By Dan Berman
Raising the financial literacy of retirement system
participants has long been a goal of plan sponsors, but a survey finds that those most confident about their abilities might come out behind those with less assurance.
The survey of 5,000 defined contribution plan participants by the National Association of Retirement Plan Participants found the 20 percent who were overconfident about their knowledge ended up with with smaller account balances than those more unsure of themselves.
This group put less money from each paycheck aside for retirement than the group in the middle. They were also more likely to purchase products.
The overconfident group did have some good points going for it. For instance, they were more likely to contact recordkeepers for guidance and more likely to take action in their portfolios. That last trait might be the one that opens them more to losses than their less confident peers.
On the other end of the spectrum are the 23 percent who are underconfident about their financial knowledge. They tended to invest in funds that were unlikely to generate big returns but, like the turtle racing the hare, in the long run their account balances came out ahead.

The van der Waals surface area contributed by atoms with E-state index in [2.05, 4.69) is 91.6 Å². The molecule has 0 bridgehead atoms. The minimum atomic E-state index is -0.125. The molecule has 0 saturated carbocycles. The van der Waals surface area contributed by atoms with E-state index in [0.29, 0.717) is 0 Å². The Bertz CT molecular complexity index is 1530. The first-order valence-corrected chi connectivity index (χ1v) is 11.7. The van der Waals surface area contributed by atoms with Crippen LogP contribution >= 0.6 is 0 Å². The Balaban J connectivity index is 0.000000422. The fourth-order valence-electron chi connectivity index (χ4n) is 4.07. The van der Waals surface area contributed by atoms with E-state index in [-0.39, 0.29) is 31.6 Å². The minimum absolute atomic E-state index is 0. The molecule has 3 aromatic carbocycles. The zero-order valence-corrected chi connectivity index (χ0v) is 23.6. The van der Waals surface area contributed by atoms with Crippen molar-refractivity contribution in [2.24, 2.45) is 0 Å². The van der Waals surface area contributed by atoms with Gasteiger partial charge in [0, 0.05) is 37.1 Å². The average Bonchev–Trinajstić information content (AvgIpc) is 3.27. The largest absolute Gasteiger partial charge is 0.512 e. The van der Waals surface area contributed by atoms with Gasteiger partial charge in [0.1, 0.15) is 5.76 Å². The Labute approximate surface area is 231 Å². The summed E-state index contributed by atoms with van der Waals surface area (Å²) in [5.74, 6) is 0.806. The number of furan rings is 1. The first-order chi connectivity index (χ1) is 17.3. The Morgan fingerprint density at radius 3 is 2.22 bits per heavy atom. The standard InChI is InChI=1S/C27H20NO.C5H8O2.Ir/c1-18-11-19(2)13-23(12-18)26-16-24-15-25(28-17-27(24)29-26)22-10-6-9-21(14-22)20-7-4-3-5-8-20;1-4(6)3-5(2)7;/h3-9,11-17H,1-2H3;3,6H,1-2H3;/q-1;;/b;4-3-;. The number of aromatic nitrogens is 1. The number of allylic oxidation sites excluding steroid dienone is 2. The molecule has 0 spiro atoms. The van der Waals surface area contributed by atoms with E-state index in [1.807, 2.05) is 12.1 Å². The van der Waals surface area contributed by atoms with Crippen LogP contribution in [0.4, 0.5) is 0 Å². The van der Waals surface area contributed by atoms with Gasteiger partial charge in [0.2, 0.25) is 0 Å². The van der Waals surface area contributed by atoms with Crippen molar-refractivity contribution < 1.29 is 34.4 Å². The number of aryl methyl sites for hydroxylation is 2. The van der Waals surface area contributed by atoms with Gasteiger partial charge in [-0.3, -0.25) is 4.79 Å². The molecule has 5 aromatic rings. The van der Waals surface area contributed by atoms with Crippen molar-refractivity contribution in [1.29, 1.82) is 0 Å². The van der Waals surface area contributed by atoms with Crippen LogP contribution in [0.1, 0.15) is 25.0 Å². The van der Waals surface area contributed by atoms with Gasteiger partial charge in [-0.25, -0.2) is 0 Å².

By being indecisive they tended to take a conservative approach that likely offered more protection from the market ups and downs.
Younger plan participants were more likely to be overconfident than older workers.
Also of concern is the 44 percent of plan participants who said the investment choices they were offered are too complicated.
When it comes to understanding financial literacy
, less than half of those surveyed understood common terms like fixed income, risk, diversification and others. More men than women knew the definition of each by 8 percentage points or more.
The survey also found, as has other research, that men are more prepared for retirement than are women. For instance, 53 percent of men said they had calculated how much money they would need compared to 39 percent of women.
About one-third of men expressed confidence they would have adequate funds to live on, while about 25 percent of women responded that way.
Originally published on BenefitsPro.com